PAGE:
While I am preparing the First Law of Thermodynamics and Obesity post I thought I’d mention:
A commenter asked why I don’t discuss Gary Taubes’s book Good Calories, Bad Calories more as it addresses many of the issues I bring up.
My failure to cite Taubes is probably a mistake. Taubes’s lectures on the subject of obesity were instrumental in my intellectual journey. He was the first to shake me from my dogmatic slumber of calories-in vs. calories-out.
Where I break with Taubes is over the solution. Taubes seems fairly convinced on the carbohydrate-insulin hypothesis. I am more skeptical. For me carbohydrate-insulin is one of the leading candidates for a Theory of Obesity but there are a lot of questions it fails to answer.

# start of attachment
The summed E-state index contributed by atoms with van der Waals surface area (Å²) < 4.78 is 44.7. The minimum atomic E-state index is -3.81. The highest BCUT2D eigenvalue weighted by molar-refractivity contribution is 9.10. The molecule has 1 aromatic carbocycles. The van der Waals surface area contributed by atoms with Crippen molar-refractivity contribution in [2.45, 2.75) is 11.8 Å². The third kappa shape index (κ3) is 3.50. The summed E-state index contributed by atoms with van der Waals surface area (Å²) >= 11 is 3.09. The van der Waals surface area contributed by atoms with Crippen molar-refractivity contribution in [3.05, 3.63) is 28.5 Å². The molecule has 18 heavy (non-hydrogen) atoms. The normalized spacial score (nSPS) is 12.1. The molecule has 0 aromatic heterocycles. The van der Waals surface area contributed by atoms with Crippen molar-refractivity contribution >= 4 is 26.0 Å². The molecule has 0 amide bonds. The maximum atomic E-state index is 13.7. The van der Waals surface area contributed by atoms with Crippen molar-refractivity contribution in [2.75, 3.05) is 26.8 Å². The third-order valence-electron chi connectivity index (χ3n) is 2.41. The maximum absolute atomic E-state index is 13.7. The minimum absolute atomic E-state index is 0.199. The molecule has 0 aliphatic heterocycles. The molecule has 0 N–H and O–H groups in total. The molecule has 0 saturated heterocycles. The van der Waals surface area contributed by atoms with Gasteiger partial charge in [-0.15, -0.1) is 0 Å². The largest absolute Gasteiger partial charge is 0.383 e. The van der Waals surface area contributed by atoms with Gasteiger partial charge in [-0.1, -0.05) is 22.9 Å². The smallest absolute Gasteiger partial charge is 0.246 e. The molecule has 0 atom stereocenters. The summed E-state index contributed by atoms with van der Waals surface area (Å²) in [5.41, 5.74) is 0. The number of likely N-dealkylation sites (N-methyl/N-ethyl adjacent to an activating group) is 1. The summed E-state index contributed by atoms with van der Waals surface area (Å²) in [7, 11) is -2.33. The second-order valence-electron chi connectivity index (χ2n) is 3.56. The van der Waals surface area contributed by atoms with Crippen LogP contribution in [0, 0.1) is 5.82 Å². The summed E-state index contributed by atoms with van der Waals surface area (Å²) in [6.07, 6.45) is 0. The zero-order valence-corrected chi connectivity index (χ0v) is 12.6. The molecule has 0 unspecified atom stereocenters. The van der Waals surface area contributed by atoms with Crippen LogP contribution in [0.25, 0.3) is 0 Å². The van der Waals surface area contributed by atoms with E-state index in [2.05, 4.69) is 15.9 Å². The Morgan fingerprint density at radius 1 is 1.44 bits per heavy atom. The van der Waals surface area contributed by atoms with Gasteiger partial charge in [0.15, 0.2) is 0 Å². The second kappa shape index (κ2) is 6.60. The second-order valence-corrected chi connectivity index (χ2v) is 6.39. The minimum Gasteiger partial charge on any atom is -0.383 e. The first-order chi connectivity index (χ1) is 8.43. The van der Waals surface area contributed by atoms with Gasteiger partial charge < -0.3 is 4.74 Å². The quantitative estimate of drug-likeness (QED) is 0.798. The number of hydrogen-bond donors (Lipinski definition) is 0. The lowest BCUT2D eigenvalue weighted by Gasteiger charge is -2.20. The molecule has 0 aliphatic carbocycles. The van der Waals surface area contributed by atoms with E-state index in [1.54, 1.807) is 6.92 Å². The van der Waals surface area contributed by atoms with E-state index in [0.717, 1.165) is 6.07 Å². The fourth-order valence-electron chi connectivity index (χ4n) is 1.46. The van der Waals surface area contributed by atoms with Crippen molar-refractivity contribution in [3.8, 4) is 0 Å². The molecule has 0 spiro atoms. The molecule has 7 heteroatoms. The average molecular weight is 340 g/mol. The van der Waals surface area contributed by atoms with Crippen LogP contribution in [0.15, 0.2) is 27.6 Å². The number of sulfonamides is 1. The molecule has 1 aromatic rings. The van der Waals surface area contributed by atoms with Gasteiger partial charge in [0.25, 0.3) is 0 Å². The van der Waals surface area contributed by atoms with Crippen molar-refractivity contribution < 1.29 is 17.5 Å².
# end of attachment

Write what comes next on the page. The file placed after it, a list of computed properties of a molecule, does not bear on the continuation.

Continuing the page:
Not least of my objections is that carbohydrate restriction is not universally and completely successful. It is more successful than calorie or fat restriction but it doesn’t have the track record of say bariatric surgery. A complete Theory of Obesity needs to explain that.
Moreover, we are rapidly learning more about the hormone regulation mechanisms involved in obesity. Leptin was discovered in 1994. The fat regulation effects of grehlin and peptide YY were discovered in 1999 and 2006 respectively. All three seem to have an importance on par with insulin.
Its important that we don’t hang our hats on a single hormone or regulation chain. We are not even close to uncovering all of the hormones involved. The best we can say right now is that while obesity seems strongly related to hyperinsulinemia we still cannot say for sure what the cause of the obesity epidemic is.